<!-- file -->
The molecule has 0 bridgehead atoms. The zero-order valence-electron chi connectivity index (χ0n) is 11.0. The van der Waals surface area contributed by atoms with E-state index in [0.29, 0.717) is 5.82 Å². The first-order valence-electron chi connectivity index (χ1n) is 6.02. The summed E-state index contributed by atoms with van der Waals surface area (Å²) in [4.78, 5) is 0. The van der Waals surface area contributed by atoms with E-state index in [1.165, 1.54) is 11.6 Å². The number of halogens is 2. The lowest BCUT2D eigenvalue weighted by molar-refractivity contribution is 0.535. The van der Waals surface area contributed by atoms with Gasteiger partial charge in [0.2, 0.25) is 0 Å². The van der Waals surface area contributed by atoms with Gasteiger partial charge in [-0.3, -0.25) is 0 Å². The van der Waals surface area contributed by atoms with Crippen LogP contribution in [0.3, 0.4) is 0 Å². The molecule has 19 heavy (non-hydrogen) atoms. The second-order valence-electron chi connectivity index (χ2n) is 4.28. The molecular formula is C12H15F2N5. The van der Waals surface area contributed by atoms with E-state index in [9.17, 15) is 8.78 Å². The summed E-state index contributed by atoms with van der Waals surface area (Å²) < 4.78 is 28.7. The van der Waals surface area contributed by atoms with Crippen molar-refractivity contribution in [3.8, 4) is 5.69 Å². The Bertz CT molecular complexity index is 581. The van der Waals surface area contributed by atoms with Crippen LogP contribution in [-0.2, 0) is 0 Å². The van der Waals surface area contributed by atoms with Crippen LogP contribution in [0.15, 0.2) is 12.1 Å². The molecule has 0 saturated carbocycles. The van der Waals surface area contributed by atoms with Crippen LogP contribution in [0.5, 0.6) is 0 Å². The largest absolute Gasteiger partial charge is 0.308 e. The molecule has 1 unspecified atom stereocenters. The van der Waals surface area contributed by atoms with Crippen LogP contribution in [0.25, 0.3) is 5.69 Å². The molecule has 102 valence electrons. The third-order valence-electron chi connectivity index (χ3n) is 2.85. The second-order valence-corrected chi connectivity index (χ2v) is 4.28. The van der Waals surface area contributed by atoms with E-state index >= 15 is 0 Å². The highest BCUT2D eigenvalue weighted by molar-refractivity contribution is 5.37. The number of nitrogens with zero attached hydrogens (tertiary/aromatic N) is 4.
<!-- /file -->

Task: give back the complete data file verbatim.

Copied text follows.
The molecule has 0 bridgehead atoms. The zero-order valence-electron chi connectivity index (χ0n) is 11.0. The van der Waals surface area contributed by atoms with E-state index in [0.29, 0.717) is 5.82 Å². The first-order valence-electron chi connectivity index (χ1n) is 6.02. The summed E-state index contributed by atoms with van der Waals surface area (Å²) in [4.78, 5) is 0. The van der Waals surface area contributed by atoms with E-state index in [1.165, 1.54) is 11.6 Å². The number of halogens is 2. The lowest BCUT2D eigenvalue weighted by molar-refractivity contribution is 0.535. The van der Waals surface area contributed by atoms with Gasteiger partial charge in [0.2, 0.25) is 0 Å². The van der Waals surface area contributed by atoms with Gasteiger partial charge in [-0.3, -0.25) is 0 Å². The van der Waals surface area contributed by atoms with Crippen LogP contribution in [0.3, 0.4) is 0 Å². The molecule has 19 heavy (non-hydrogen) atoms. The second-order valence-electron chi connectivity index (χ2n) is 4.28. The molecular formula is C12H15F2N5. The van der Waals surface area contributed by atoms with E-state index in [9.17, 15) is 8.78 Å². The summed E-state index contributed by atoms with van der Waals surface area (Å²) < 4.78 is 28.7. The van der Waals surface area contributed by atoms with Crippen molar-refractivity contribution in [3.8, 4) is 5.69 Å². The Bertz CT molecular complexity index is 581. The van der Waals surface area contributed by atoms with Crippen LogP contribution in [-0.2, 0) is 0 Å². The van der Waals surface area contributed by atoms with Crippen LogP contribution in [0.15, 0.2) is 12.1 Å². The molecule has 0 saturated carbocycles. The van der Waals surface area contributed by atoms with Crippen LogP contribution in [0.5, 0.6) is 0 Å². The largest absolute Gasteiger partial charge is 0.308 e. The molecule has 1 unspecified atom stereocenters. The van der Waals surface area contributed by atoms with Crippen LogP contribution in [0.25, 0.3) is 5.69 Å². The molecule has 102 valence electrons. The third-order valence-electron chi connectivity index (χ3n) is 2.85. The second-order valence-corrected chi connectivity index (χ2v) is 4.28. The van der Waals surface area contributed by atoms with E-state index >= 15 is 0 Å². The highest BCUT2D eigenvalue weighted by molar-refractivity contribution is 5.37. The number of nitrogens with zero attached hydrogens (tertiary/aromatic N) is 4.